For many years, percentage rent has been a core element in the shopping malls’ business model. Shopping malls’ operators often include in their leases a percentage rent clause that requires tenants to pay them a percentage of gross sales, subject to a minimum payment in the form of a base rent. The viability of this clause is contingent on the accuracy of the reporting of gross sales by the tenants. Over the years, mall operators relied on the tenants’ periodic reporting of sales, and on an audited sales report, usually submitted on an annual basis. With the advancement of technology, new reporting tools became available and are now used by mall operators. These can range from the submission of automated daily sales reports generated by the tenants’ systems, without human intervention, to complete integration of the tenant’s point of sales with the lessor’s systems, enabling the landlord to have real time access to the tenant’s sales data.
Recent years have seen a shift in the business model of retailers. Whilst brick-and-mortar remains important, retailers are moving to an omni-channel model in which online sales play a key role. This transformation was driven by the advancement of technology and a shift in customers’ behavior which accelerated during the pandemic. The shift to an omni-channel world creates multiple situations in which certain transactions have a partial connection to a physical shop, posing a question of whether such limited connection justifies the inclusion of the transaction in the gross sales of the shop for the purpose of computing the percentage rent.
Consider the following transactions conducted by a retailer engaged in fashion or apparel trading:
- a customer purchases a product online from the retailer’s website and takes delivery of the product at one of the retailer’s physical shops.
- a customer purchases a product online from the retailer’s website and takes delivery of the products at one of the retailer’s physical shops. Subsequently the product is returned or exchanged by the customer at another physical shop located in another mall.
- a customer orders a product using a tablet available at the retailer’s physical shop and takes delivery of the product at home.
- a customer visits a store to purchase a specific product and is directed by the staff to order the product online due to the non-availability of stock.
Consider also the following transactions conducted by a restaurant operator:
- a customer orders food on a delivery platform and the order is prepared in the kitchen of the restaurant situated in a shopping mall.
- a customer orders food on a delivery platform from a restaurant located in a shopping mall, but the food is prepared in a central kitchen located outside the shopping mall.
Landlords often include in their leases a very wide definition of gross sales, which allows to capture all transactions which have a limited connection to the physical shop in the turnover of such shop. Sophisticated tenants often try to challenge such definition and attempt to agree on a narrower definition of gross sales by adding certain exclusions. Negotiation of the definition of gross sales between sophisticated landlords and sophisticated tenants is often intense as it affects the economics of the deal. Whilst the result of such negotiation can often be an agreement based on middle ground, such an agreement is only a step in the right direction and does not necessarily guarantee for the parties the outcome that they both desire. In fact, the matter is more complex, and difficulties will be encountered in executing the agreement.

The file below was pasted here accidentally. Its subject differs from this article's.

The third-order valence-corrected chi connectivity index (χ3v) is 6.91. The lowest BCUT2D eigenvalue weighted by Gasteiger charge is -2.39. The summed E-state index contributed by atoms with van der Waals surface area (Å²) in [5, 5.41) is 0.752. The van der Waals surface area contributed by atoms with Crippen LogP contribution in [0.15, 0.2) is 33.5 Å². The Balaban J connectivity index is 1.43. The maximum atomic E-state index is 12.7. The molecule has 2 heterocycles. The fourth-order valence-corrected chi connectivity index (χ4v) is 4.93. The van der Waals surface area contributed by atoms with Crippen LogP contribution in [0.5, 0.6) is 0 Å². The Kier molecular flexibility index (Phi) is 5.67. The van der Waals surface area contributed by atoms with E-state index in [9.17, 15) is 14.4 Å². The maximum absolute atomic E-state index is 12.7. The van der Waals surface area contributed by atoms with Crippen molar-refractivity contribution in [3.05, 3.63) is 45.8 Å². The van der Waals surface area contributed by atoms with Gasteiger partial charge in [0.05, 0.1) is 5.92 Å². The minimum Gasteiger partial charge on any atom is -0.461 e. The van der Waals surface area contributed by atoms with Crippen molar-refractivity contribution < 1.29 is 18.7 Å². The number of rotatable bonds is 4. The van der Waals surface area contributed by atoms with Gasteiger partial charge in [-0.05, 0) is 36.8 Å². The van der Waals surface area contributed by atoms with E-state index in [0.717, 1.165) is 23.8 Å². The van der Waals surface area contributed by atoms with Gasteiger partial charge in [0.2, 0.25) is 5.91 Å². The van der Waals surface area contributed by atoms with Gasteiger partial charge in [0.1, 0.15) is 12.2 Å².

The reality is that landlords do not possess tools that allow them to track all the transactions that have some connection to a physical shop if these are not processed through the point of sales of such shop. Consequently, landlords are not able to ensure that they are receiving accurate sales reports that reflect what has been contractually agreed. In most instances, landlords should rely on the tenants’ willingness to voluntarily share such data, which is an unsatisfactory position for the landlords. Moreover, the complexity of the possible scenarios often leads to different interpretations of what is contractually agreed. As a result, the likelihood that the report data will match what is stipulated in the lease will in most circumstances be near to zero.
The above leaves the following open questions:
From a tenant’s perspective: in an omnichannel world, where significant sums are spent in developing and promoting the online business, is it fair and appropriate to include online sales, which have a limited connection to a physical shop in the gross sales of such shop? do parties take into consideration the investment made by the tenant in promoting the online business when they negotiate the definition of gross sales and when they agree on the rate of percentage rent?
From a landlord’s perspective: what tools can be used by landlords to ensure that they are receiving accurate sales data that reflect what has been contractually agreed? will technology play a role in developing such tools?
Conclusion The shift of retail towards omnichannel creates legitimate questions for both landlords and tenants regarding the viability of the traditional percentage rent model. With online sales expected to continue growing over the next years, landlords and tenants will inevitably have to face these questions. This will require an open and collaborative discussion between landlords and tenants with the aim of addressing both parties’ legitimate concerns. It can also be expected that technology will play a role in bridging this gap. At present, and until the gap is bridged, it is likely that the traditional model of shopping centers based on percentage rent will be under check.
By Rani El Hajjar | Head of Property and Construction at CVML, Dubai